Recent news reports that a man had both his legs amputated after being bitten by a white-tailed spider have again cast this relatively harmless spider in a negative light. Experts have since said amputations may have been wrongly blamed on a spider bite, and authorities now consider a bacterial infection to be responsible for the man’s injuries. Despite this, the damage to the largely harmless white-tail may have been done.
The venom from the white-tailed spider is listed as non-lethal. It has not been shown to cause necrotic ulcers, which could result in the need for amputation. And there has never been any clear evidence necrotising arachnidism – the name give to a syndrome where the skin blisters and ulcerates following spider bites – has been seen in Australia.
There is currently no clinical test to determine if you have been bitten by a spider. And there is no blood or swab test that can be performed to positively identify what spider it is if a bite is suspected. Whether it is a bite from a spider or another insect, the management is the same – most will get better without any medical treatment.
Spiders in Australia
The majority of spiders in Australia are voracious predators of insects. For the most part, they play a useful role in lowering insect numbers.
The venom transmitted through bites of some Australian spiders can cause harm to humans and even be life-threatening. The better known of these are the redback spider (Latrodectus hasselti), and the funnel-web spiders (genera Atrax and Hadronyche). Antivenom is available for both spiders.
Redback spider venom can cause a lot of pain. Advice would be to go to hospital if pain lasts for longer than a few hours and simple pain relief is not helping. Funnel-web spider venom can cause local swelling in addition to increasing heartbeat, salivation, muscle spasms and respiratory distress (trouble breathing).
Without appropriate first aid, quick access to hospital and antivenom, these bites can be lethal. For the “big black hairy” funnel-webs, appropriate first aid needs to be applied and it is advisable to call 000.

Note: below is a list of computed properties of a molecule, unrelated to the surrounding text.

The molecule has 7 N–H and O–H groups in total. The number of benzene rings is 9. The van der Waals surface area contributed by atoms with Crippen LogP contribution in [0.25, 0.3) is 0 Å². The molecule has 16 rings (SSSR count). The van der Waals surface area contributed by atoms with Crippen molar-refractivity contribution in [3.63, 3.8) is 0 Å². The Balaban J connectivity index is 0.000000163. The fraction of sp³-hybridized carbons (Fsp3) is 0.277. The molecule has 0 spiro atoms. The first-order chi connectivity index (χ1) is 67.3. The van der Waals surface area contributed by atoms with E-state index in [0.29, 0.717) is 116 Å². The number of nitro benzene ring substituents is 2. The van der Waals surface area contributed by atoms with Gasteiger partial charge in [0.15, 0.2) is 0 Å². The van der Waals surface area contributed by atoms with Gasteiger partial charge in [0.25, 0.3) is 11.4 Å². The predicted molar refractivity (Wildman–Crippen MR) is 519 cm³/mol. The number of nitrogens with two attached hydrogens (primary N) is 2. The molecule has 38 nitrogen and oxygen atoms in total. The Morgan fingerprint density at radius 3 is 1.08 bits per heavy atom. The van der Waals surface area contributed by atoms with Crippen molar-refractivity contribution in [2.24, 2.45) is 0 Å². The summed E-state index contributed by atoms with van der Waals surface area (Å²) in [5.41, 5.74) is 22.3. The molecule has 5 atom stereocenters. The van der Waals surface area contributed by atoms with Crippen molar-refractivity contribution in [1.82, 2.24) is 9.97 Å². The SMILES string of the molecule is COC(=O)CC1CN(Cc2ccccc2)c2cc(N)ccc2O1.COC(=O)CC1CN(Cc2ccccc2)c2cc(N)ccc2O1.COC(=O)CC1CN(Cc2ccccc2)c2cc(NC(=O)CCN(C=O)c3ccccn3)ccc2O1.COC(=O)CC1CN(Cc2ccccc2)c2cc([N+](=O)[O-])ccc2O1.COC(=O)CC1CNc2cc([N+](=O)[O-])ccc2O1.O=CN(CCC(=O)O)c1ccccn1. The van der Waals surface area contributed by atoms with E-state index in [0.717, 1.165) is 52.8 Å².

Other spiders that have concerning bites include the trapdoor, whistling, sac, ground, orb and huntsman spiders. These may cause milder symptoms such as headache, swelling and pain, which does not last for a long time.
The white-tailed spider
White-tailed spiders (Lampona sp.) can be recognised by their cylindrical body shape and a white or grey spot on the end of their abdomen. They are found in eastern and most southern areas of Australia and New Zealand.
These spiders are active hunters, preying on other types of spiders and insects. They may transiently roam inside houses, especially in warmer weather, where they may be found in bedding or clothing that has been left on the floor.
One study of over 70 spider bite cases in which white-tailed spiders were identified showed patients experienced only a mild localised reaction, such as swelling, local pain or headache. To date clinical research has not been able to associate tissue loss with the venom of these spider bites.
The man at the centre of the recent story linking amputations to a white-tail spider bite was said to have a “flesh eating” infection. But there is a very low probability of an association between spiders and necrotisisng fasciitis (commonly known as flesh-eating disease).
Of course, any injury that causes a break in our skin leaves the capacity for bacteria to enter our body. Therefore be sure to keep an injury area clean. Questions have been raised as to the possibility of a spider introducing infections, but again, despite it being theoretically possible, it is unlikely.
Contributing factors to infection are if people have conditions such as diabetes or take medications, such as steroids like prednisolone, that lessen the body’s ability to fight infection.
How to prevent spider bite
- Leave them alone
- wear gloves if gardening
- humanely remove spiders from your home and limit hiding spaces where possible inside the home
- knock out shoes before putting them on; these are nice quiet homes for spiders.
For first aid after a spider bite, please see the Australian guidelines. Many bites don’t result in envenoming and death is very rare, so it is important to remain calm. But seek medical attention if there are concerning symptoms such as those described above: difficulty breathing, increased heartbeat and pain lasting longer than an hour.
Ronelle Welton, Scientist AVRU, University of Melbourne and Bill Nimorakiotakis, Associate Professor, Epworth Hospital. This article was originally published on The Conversation. Read the original article.
Jesse Bier is a professor of English at the University of Montana in Missoula.